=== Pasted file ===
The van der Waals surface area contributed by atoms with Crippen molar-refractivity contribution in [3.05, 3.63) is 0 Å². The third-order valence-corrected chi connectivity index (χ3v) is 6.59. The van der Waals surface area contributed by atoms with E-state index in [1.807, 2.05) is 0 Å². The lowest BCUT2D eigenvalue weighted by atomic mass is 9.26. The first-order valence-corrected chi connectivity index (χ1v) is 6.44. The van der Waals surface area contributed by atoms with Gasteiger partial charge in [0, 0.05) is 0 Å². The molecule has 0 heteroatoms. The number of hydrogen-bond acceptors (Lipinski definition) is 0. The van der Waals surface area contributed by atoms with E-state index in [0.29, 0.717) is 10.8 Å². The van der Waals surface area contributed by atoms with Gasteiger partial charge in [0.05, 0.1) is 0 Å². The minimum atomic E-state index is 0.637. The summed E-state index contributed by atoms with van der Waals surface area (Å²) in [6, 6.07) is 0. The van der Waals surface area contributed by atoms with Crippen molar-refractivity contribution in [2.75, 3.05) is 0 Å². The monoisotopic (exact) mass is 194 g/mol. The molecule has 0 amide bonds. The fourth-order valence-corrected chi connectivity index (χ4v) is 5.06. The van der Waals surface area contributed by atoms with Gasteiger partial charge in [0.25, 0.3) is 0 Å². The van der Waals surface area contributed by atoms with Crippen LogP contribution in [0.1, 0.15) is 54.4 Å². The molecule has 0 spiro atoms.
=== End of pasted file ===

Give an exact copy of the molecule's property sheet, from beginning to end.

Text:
The van der Waals surface area contributed by atoms with Crippen molar-refractivity contribution in [3.05, 3.63) is 0 Å². The third-order valence-corrected chi connectivity index (χ3v) is 6.59. The van der Waals surface area contributed by atoms with E-state index in [1.807, 2.05) is 0 Å². The lowest BCUT2D eigenvalue weighted by atomic mass is 9.26. The first-order valence-corrected chi connectivity index (χ1v) is 6.44. The van der Waals surface area contributed by atoms with Gasteiger partial charge in [0, 0.05) is 0 Å². The molecule has 0 heteroatoms. The number of hydrogen-bond acceptors (Lipinski definition) is 0. The van der Waals surface area contributed by atoms with E-state index in [0.29, 0.717) is 10.8 Å². The van der Waals surface area contributed by atoms with Gasteiger partial charge in [0.05, 0.1) is 0 Å². The minimum atomic E-state index is 0.637. The summed E-state index contributed by atoms with van der Waals surface area (Å²) in [6, 6.07) is 0. The van der Waals surface area contributed by atoms with Crippen molar-refractivity contribution in [2.75, 3.05) is 0 Å². The monoisotopic (exact) mass is 194 g/mol. The molecule has 0 amide bonds. The fourth-order valence-corrected chi connectivity index (χ4v) is 5.06. The van der Waals surface area contributed by atoms with Gasteiger partial charge in [0.25, 0.3) is 0 Å². The van der Waals surface area contributed by atoms with Crippen LogP contribution in [0.1, 0.15) is 54.4 Å². The molecule has 0 spiro atoms.